The 29th September 2018 marks the centenary of the sinking of the German submarine UB-115 off the coast of Northumberland in an attack which involved the Viola and which was an early example of Combined Operations.
The episode was commemorated in June 2015, when the Government of South Georgia produced some stamps to mark the incredible story of the trawler.
The UB-115 which was apparently the last German submarine to sail out of Zeebrugge in 1918 before the Belgian port was overrun by the advancing allied forces.
The airship R-29, based at East Fortune base (now the Scottish Air Museum), spotted a trail of oil from the U-boat lying just below the surface. It was probably lying in wait for a northward bound convoy that had left the Tyne earlier that day and was passing along the Northumberland coast.
The airship dropped a bomb on the vessel whilst calling up the destroyers HMS Ouse and HMS Star which, together with a group of armed trawlers including the Viola, were escorting the convoy.
The destroyers raced to the spot and after the airship dropped another bomb and a calcium flare over the submarine, the Ouse and Star made a depth charge attack.
The armed trawlers also began a depth charge attack and listened for noises below the surface with hydrophones, an electronic listening device.
The destroyers had eventually to break off the attack and continue escorting the convoy as it sailed northwards but the trawlers continued the hunt for hours, depth charging the suspected site of the vessel and then listening with their hydrophones.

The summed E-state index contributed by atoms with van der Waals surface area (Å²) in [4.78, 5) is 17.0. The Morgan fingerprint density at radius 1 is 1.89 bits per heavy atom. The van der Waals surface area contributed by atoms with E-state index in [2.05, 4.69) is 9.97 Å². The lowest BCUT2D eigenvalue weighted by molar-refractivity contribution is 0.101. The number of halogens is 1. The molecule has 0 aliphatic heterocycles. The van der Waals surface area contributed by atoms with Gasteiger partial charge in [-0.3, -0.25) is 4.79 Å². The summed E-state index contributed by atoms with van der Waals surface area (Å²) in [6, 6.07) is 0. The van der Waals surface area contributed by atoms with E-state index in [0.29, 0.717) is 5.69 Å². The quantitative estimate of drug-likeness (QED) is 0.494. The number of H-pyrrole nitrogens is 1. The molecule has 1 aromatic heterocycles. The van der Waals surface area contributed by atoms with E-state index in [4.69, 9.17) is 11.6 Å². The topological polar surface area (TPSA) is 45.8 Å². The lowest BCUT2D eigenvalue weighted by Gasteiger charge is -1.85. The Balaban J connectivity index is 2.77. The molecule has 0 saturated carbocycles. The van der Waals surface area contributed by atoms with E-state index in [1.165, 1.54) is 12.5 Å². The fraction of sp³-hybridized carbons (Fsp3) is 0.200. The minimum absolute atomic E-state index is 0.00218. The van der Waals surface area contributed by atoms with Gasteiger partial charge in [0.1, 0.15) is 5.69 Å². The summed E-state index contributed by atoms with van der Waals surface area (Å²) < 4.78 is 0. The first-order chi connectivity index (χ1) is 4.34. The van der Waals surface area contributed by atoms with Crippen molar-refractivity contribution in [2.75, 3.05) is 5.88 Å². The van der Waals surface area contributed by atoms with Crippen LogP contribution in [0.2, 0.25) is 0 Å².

The submarine was heard trying to escape but without success and eventually all noises ceased. By the next morning all that could be seen was oil and bubbles and the U-boat was later confirmed as having been sunk. All the crew of the U-boat were lost in the sinking and the wreck still lies about 4.5 miles out to sea North-east of Newton by the Sea.
Here is an extract from the official account of the sinking from the National Archives:
The destroyers, airship and trawlers all worked together during the attack in a most able, efficient and harmonious manner which reflects greatest credit on all concerned. The airship especially distinguished herself by her smart lookout and efficient signalling.
The R-29 had been built at Breighton near Selby and was scrapped in the latter part of 1919 . The airship’s Godfrey Main Thomas was only 23 years old at the time of the sinking and was awarded the DFC for his actions. He was to lose his life almost three years later when he was one of the crew of the airship R-38 when it broke up and crashed into the River Humber off Hull on 24th August 1921.